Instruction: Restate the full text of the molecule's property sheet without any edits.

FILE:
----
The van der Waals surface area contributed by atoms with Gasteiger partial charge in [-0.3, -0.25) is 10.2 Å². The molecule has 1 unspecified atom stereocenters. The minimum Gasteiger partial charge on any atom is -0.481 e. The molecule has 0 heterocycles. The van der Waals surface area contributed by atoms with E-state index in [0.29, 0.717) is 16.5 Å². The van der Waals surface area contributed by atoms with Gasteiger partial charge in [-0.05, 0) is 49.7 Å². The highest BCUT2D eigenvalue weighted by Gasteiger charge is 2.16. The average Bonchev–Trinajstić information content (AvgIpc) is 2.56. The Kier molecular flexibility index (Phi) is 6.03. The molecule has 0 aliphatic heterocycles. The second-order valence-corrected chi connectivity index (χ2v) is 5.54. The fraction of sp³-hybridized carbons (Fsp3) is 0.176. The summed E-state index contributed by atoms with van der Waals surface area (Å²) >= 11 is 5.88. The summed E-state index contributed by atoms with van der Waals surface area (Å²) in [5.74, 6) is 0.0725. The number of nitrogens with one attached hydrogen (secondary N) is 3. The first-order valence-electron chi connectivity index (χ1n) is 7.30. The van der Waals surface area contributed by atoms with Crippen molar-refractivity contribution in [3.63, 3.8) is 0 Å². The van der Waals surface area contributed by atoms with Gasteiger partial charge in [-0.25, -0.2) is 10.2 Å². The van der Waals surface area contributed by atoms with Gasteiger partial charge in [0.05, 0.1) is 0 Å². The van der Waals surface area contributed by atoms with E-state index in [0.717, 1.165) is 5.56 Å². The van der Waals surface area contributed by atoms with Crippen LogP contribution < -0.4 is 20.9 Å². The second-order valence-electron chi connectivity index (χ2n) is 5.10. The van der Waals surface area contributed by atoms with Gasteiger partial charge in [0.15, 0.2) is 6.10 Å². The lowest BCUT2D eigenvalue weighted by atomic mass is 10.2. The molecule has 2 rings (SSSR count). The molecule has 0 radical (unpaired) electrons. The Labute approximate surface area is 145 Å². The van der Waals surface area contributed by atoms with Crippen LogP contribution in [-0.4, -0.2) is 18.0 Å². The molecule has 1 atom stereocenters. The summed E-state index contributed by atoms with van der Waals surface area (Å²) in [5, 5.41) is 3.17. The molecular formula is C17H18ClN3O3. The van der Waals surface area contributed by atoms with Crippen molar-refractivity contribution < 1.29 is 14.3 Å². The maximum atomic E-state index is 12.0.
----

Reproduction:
The van der Waals surface area contributed by atoms with Gasteiger partial charge in [-0.3, -0.25) is 10.2 Å². The molecule has 1 unspecified atom stereocenters. The minimum Gasteiger partial charge on any atom is -0.481 e. The molecule has 0 heterocycles. The van der Waals surface area contributed by atoms with E-state index in [0.29, 0.717) is 16.5 Å². The van der Waals surface area contributed by atoms with Gasteiger partial charge in [-0.05, 0) is 49.7 Å². The highest BCUT2D eigenvalue weighted by Gasteiger charge is 2.16. The average Bonchev–Trinajstić information content (AvgIpc) is 2.56. The Kier molecular flexibility index (Phi) is 6.03. The molecule has 0 aliphatic heterocycles. The second-order valence-corrected chi connectivity index (χ2v) is 5.54. The fraction of sp³-hybridized carbons (Fsp3) is 0.176. The summed E-state index contributed by atoms with van der Waals surface area (Å²) >= 11 is 5.88. The summed E-state index contributed by atoms with van der Waals surface area (Å²) in [5.74, 6) is 0.0725. The number of nitrogens with one attached hydrogen (secondary N) is 3. The first-order valence-electron chi connectivity index (χ1n) is 7.30. The van der Waals surface area contributed by atoms with Crippen molar-refractivity contribution in [3.63, 3.8) is 0 Å². The van der Waals surface area contributed by atoms with Gasteiger partial charge in [-0.25, -0.2) is 10.2 Å². The van der Waals surface area contributed by atoms with Gasteiger partial charge in [0.05, 0.1) is 0 Å². The van der Waals surface area contributed by atoms with E-state index in [0.717, 1.165) is 5.56 Å². The van der Waals surface area contributed by atoms with Crippen LogP contribution < -0.4 is 20.9 Å². The second-order valence-electron chi connectivity index (χ2n) is 5.10. The van der Waals surface area contributed by atoms with Gasteiger partial charge in [0.15, 0.2) is 6.10 Å². The lowest BCUT2D eigenvalue weighted by atomic mass is 10.2. The molecule has 2 rings (SSSR count). The molecule has 0 radical (unpaired) electrons. The Labute approximate surface area is 145 Å². The van der Waals surface area contributed by atoms with Crippen LogP contribution in [-0.4, -0.2) is 18.0 Å². The molecule has 1 atom stereocenters. The summed E-state index contributed by atoms with van der Waals surface area (Å²) in [5, 5.41) is 3.17. The molecular formula is C17H18ClN3O3. The van der Waals surface area contributed by atoms with Crippen molar-refractivity contribution < 1.29 is 14.3 Å². The maximum atomic E-state index is 12.0.